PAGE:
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April 8, 2014
Old Tricks, New Rulings
Back in 2012, I noted that the magician and performer Teller was in hot legal pursuit of someone whom he accused of stealing his magic performance
. Note that word carefully - performance is at issue here, as a judge who finally ruled for Teller last month has reaffirmed, you can't copyright a magic trick
However, the question is not whether the defendant, Gerard Dogge, stole the trick. The question is whether he is illegally copying a piece of performance that has been part of Teller's performance repertoire for nearly 40 years, according to the Hollywood Reporter story. The piece, called Shadows, was registered with the US Copyright office - this diagram comes from the copyright registration. That registration formed the basis of the case that Teller has just won at the district level. Dogge may yet appeal, and there's still to be a decision rendered as to whether Dogge's infringement was willful, which would affect damage awards. What Teller has established is that he is the author (creator) of this particular performance and so gets to control who can use it, in the way that a ballet choreographer or pantomime organizer would get similar rights.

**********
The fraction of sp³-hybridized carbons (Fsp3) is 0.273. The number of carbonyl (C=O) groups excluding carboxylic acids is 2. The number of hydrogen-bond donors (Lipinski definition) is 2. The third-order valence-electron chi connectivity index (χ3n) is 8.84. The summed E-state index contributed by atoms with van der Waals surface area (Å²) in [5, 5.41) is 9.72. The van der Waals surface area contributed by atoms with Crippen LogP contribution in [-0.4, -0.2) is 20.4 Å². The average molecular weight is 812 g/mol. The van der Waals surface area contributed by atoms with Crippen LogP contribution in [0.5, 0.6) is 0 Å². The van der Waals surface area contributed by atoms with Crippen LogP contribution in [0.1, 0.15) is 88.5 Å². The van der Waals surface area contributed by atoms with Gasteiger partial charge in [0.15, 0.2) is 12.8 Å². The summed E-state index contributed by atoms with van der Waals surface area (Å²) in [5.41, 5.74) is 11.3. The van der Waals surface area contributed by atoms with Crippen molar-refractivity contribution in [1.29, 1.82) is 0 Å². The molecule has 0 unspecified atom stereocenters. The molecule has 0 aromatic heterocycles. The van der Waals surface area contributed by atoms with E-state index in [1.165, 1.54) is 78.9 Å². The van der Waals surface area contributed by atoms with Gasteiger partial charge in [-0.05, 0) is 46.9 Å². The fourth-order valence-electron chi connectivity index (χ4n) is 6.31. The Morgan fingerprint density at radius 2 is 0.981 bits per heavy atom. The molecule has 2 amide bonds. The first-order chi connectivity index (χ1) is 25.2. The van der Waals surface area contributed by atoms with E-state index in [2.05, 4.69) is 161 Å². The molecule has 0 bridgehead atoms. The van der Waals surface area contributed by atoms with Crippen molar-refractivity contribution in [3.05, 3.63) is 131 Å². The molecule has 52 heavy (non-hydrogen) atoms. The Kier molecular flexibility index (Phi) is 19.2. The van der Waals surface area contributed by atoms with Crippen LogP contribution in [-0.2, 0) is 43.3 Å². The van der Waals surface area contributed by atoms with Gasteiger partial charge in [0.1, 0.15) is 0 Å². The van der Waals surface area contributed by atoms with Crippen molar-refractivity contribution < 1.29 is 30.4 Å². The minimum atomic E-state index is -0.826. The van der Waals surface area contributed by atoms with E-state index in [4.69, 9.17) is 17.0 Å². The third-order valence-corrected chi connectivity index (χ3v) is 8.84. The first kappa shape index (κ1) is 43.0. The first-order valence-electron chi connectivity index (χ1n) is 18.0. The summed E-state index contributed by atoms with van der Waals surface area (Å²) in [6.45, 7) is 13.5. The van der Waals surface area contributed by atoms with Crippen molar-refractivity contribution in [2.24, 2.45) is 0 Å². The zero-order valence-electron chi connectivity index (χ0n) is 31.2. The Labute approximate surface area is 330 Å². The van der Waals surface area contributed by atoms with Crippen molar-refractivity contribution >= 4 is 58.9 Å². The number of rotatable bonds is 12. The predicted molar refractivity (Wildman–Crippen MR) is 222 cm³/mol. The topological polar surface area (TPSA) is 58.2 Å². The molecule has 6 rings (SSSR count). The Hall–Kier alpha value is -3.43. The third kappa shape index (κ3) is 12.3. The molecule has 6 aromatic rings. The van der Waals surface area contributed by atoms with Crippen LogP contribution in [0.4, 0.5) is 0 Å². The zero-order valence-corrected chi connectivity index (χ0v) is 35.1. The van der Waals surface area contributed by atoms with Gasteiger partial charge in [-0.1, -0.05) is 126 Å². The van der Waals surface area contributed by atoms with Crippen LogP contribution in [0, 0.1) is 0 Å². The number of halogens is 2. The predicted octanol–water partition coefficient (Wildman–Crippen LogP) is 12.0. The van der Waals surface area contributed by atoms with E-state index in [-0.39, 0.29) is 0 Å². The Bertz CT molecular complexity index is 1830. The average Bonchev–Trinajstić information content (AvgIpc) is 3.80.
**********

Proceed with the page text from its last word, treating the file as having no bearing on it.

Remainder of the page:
My instinct, without having read the judge's ruling, is that this is right. A performance is a performance and the fact that a particular performance incorporates illusion or magic doesn't change the basic right of a performer under law to have a form of protection on their work.
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